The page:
Obviously, many oppose the measure, as they see the bill gives permission to new "spying powers." Some activists, in fact, ask if this is just an excuse for the feds to know more about the American people, and believe that CISA is another step towards harming liberty without actually improving cybersecurity.

A concern is also that CISA wouldn't lead to strengthening cyber defenses but actually, according to some security experts, by asking for a broad monitoring, it might inundate government with tons of information, and this could actually undermine cyber security. Even the Department of Homeland Security warned in a letter to Sen. Al Franken that the bill could mine private citizens' privacy and increase "complexity and difficulty" in responding to cyber security threats. The amount of information floating free within the federal government could easily extend to credit card histories, lists of goods purchased (aggregated, for example, from customer loyalty cards), and healthcare records (tracked by insurers).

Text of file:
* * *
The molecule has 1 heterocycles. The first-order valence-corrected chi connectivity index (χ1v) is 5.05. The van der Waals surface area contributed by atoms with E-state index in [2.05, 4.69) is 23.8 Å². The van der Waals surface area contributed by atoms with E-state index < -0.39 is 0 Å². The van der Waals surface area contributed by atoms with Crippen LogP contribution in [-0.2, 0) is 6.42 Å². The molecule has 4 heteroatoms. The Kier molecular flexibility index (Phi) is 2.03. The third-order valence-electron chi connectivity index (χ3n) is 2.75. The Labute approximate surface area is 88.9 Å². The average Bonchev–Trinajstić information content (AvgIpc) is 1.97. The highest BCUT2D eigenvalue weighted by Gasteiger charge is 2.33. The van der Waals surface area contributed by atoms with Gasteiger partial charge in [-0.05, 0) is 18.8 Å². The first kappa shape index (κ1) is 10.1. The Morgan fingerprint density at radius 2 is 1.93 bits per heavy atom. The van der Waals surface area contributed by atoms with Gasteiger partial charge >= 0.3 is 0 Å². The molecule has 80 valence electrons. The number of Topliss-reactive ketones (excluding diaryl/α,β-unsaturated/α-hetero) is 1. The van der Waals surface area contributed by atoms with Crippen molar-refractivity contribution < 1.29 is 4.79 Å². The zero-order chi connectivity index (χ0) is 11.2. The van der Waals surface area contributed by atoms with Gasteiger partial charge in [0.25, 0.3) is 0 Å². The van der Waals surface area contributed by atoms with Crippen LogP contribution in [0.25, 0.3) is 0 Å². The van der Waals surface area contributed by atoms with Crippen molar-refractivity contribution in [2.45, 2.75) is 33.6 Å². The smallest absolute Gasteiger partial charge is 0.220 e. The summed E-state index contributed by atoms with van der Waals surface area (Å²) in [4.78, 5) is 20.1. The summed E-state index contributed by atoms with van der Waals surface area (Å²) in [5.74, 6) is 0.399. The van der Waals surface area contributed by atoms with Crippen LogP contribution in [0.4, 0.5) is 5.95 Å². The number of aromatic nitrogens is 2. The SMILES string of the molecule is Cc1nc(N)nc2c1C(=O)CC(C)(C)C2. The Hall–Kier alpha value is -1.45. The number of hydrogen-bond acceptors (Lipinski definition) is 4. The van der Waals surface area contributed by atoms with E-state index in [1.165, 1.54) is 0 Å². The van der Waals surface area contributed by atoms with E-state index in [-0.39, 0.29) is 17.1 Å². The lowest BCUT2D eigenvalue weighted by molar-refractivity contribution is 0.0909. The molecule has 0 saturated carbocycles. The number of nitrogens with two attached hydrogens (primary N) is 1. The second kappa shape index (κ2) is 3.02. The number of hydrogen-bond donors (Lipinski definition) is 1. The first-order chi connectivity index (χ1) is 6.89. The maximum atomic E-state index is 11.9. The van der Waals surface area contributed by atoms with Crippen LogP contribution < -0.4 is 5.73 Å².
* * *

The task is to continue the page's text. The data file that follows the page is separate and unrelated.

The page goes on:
Many privacy activists and a few lawmakers continue to advise that CISA remove (filter out) data about customers or people to the government, including any personable identifiable info (PII) that can be intercepted by hackers before sharing what may be threat data. This would require companies to "remove any information that the company knows is personal information unrelated to a cybersecurity threat," explained leading CISA critic Sen. Ron Wyden (D-Ore.). He actually addressed President Obama on the issue of privacy of data collected. "There is a saying now in the cybersecurity field, Mr. President: if you can't protect it, don't collect it. If more personal consumer information flows to the government without strong protections, my view is that's going to be a prime target for hackers."

CISA and Tech Companies

The tech world seems divided, but in reality, major stakeholders are voicing their concerns and opposition to a bill they believe mines the privacy of their users. Apple, for example, issued a statement saying that it did not support CISA: "The trust of our customers means everything to us and we don't believe security should come at the expense of their privacy."

A survey from Fight for the Future shows how also Google, Microsoft, Twitter, Yahoo, Amazon, and Dropbox are between the 23 tech companies wanting to stop CISA. The poll lists several of the world's top technology companies that are firmly against or favor the controversial Cybersecurity Information Sharing Act (CISA). In addition, the Business Software Alliance and the Computer & Communications Industry Association oppose the bill's passage.